Skip navigation |

Keep on running

Personal trainer Ben Cobley gives us his half marathon training advice.

Are you planning to run the Sheffield Half Marathon to raise for St Luke's on Saturday 12 May?St Luke's Hospice Sheffield charity Ben Cobley Half Marathon training

If so, we've spoken to personal trainer, strength and conditioning coach Ben Cobley for some advice on how to approach your training in order to get the best results on the big day.

Ben has worked with a wide variety of sportsmen and women and several elite level endurance athletes, including the Sheffield Half Marathon 2012 second place finisher Julian Lings. Here's his guide to the important areas to focus on in your training and preparation:

Strength train
A stronger body will hold you in a better posture for longer, help you expend less energy per ground contact and reduce the chances of over use injuries occuring. Squats, splits squats and lunges are good examples of compound movements that work the entire kinetic chain and will improve your performance considrably. This is more often than not the most overlooked performance enhancer by most endurance competitors.

This can be from a trained therapist or from something as simple as a foam roller. Over use injuries are a common problem in repetitive motion events so massage will help break down any dense/notted areas and reduce the likelihood of injury .

Core stability
A stronger core will make you a more efficient performer. Creating good stability around the stomach will reduce excess energy leaks, helping you save more energy for later in the race when you most need it. Try simple exercises like planks and side planks and aim to progress to roll outs and renegade rows.

Tight muscles can lead to injury and reduce movement quality which can have a big impact on your performance. Static stretching tight areas, such as the front of the thigh and hip and the calves and achilles, will help reduce the likehood of injury and maintain an optimal length of the muscles. Aim to stretch after each run and hold for a minimum of 30 seconds.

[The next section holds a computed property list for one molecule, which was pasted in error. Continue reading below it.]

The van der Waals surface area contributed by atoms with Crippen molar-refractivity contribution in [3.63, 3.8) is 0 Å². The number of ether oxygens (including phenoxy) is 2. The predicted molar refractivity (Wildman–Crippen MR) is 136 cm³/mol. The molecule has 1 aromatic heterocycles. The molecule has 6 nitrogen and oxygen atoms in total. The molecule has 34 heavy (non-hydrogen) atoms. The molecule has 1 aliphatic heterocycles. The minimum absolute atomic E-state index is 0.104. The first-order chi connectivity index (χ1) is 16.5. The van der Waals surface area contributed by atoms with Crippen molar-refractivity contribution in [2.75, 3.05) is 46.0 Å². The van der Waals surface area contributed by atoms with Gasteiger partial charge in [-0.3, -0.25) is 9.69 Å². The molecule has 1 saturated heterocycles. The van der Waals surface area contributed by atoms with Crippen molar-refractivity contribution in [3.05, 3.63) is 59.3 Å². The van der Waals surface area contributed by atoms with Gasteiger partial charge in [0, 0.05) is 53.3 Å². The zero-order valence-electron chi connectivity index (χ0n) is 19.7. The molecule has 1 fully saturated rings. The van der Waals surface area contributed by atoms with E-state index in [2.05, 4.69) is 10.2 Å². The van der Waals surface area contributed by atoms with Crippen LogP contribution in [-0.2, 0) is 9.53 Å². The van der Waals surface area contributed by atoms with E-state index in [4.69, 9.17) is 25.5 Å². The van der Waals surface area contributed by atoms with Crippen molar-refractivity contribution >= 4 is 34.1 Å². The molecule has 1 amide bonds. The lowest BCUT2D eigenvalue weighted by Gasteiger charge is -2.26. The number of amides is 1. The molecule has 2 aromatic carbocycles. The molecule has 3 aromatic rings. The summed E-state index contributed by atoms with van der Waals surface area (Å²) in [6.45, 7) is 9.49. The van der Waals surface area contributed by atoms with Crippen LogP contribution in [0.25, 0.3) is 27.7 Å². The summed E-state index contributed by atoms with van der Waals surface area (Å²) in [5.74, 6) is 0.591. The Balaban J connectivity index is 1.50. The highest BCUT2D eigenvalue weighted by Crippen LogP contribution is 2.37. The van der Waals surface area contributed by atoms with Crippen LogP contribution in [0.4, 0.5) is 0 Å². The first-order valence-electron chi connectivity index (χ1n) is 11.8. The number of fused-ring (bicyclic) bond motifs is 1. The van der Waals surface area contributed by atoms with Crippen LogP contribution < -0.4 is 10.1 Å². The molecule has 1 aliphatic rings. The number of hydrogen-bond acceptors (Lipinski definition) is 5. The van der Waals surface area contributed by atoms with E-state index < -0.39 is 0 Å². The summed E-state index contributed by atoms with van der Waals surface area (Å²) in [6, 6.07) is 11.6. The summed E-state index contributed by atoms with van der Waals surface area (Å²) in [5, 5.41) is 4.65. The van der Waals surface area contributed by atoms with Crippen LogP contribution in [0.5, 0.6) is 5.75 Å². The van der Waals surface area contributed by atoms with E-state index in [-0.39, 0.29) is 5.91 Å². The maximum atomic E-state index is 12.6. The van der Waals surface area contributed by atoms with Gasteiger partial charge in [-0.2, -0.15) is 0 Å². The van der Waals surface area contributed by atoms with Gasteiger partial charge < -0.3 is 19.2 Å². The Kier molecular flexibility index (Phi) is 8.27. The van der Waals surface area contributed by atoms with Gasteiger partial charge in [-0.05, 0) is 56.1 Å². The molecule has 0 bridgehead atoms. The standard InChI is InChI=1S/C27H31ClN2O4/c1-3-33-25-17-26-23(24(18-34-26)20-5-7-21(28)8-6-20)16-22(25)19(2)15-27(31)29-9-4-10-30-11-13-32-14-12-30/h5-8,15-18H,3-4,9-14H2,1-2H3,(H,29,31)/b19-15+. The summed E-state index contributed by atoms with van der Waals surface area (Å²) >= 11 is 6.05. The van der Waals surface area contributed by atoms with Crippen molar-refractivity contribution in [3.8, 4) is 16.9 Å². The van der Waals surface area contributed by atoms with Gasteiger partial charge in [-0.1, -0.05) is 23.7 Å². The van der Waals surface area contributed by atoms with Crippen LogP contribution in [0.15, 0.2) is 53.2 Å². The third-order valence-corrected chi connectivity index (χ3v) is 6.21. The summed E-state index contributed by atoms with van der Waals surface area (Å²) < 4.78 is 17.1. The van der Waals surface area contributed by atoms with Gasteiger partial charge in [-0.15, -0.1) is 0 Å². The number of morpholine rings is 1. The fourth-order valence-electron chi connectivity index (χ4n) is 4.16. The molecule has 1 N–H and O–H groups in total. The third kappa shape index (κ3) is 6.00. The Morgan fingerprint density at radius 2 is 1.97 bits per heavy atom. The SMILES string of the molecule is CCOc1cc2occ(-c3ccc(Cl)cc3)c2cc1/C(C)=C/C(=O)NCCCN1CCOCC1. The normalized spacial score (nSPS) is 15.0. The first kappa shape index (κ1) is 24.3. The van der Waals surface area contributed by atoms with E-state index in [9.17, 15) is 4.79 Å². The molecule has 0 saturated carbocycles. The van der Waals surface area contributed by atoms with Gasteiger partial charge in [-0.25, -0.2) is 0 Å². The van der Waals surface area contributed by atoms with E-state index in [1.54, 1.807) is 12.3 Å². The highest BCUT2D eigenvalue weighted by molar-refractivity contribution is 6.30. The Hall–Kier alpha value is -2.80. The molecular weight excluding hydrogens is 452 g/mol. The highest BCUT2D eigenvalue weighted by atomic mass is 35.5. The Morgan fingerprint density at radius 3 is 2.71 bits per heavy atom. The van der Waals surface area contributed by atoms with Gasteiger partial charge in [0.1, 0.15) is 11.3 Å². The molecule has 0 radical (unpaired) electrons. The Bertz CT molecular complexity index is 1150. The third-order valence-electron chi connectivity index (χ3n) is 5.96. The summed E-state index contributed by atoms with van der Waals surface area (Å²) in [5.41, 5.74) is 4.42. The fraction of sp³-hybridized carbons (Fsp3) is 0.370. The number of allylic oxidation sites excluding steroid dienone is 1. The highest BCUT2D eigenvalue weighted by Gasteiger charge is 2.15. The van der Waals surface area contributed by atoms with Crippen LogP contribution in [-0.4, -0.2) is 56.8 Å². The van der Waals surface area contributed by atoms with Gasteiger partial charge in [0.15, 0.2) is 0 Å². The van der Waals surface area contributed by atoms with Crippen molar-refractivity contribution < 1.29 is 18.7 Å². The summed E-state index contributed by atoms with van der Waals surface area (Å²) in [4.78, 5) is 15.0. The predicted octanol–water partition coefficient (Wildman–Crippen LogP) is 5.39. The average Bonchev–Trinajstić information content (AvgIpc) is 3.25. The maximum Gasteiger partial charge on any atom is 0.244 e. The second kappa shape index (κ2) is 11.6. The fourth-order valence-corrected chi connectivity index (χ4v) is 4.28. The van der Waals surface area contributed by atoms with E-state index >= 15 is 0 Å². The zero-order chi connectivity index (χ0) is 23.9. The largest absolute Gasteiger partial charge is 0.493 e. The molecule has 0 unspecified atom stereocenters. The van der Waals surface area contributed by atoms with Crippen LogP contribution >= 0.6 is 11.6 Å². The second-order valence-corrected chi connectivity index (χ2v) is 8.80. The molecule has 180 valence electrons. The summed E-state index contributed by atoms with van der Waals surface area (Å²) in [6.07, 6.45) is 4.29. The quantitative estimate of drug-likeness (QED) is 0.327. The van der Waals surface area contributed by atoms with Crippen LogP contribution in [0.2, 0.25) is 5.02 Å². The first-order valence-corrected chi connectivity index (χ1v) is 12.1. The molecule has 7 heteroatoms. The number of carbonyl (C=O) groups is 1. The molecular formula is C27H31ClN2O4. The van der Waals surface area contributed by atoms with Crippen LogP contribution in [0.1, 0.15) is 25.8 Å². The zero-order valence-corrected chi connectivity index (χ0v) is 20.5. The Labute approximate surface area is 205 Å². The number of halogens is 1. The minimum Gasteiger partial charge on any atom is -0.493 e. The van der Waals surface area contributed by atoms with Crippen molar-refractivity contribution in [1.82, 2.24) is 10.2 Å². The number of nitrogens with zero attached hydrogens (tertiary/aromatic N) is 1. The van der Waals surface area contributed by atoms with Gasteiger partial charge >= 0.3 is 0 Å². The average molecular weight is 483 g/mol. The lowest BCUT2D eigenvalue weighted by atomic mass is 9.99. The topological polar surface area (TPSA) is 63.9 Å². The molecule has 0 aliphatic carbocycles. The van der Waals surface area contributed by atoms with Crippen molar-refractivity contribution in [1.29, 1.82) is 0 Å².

Balanced diet
Important all of the time but particularly if you’re training consistantly throughout the week. Increasing the amount of protein consumed is a big thing for the majority of runners, because distance training can have a negative effect upon lean tissue retention. The high mileage will promote greater breakdown of lean tissue so the body will require a greater amount of protein to sustain and heal itself. Examples include chicken, fish, dairy and Quorn.

Hydration level is vitally important. A fluid loss of just 2% of bodyweight will reduce your exercise performance significantly. Good hydration practices during the day, focusing on the consumption of fluids and high water content foods such as fruits and vegatables should be the main goal.

Mobility work
Not to be confused with flexibility, mobility involes movement around a joint and not the length of individual muscles. Mobility work for the hips and ankles can have a good effect on keeping you running healthily and reduce the likelihood of nagging injuries, such as anterior knee pain. Try rocking ankle mobilizations and inchworm exercises.

Being really busy can often be used as an excuse to not eat correctly. Supplements are a really conveniet way of getting good nutrients and vitamins into your body consistantly. My top three would be a recovery/whey protein shake or smoothy, a good quality multivitamin and a fish oil tablet (between 1000 - 3000mg per serving).

Speed work
Ensuring adequate speed work is in your plan will be a good way to increase overall pace. The old adelage of quality over quantity is very appriopriate here. More often than not many endurance sportspeople think more and more distance is the only way forward. Completing 1 - 2 runs per week that involve quicker than race pace intervals or tempo runs (5k or 10k) will do a lot to improve your race day times.

Rest days and tapering weeks should be placed into your plan to allow your body time to adapt to the demands of training. These tapering weeks should be roughly every fourth week and include lower volume runs. Sleep should be seen as the time when your body regains its strength to come back stronger than before. Aiming for 7 - 8 hours per night would be a good target for most.

If you'd like to run the Sheffield Half Marathon for St Luke's Hospice, visit our dedicated webpage and contact Fran Morley, our Community Fundraising Manager by email or call 0114 235 7556.

Ben can be contacted at, on Twitter @ben_cobley, or from his website at


We use cookies to ensure that we give you the best experience on our website. If you continue without changing your settings, we'll assume that you are happy to receive all cookies on the St Luke's Hospice website. To find out more about the cookies, see our privacy policy.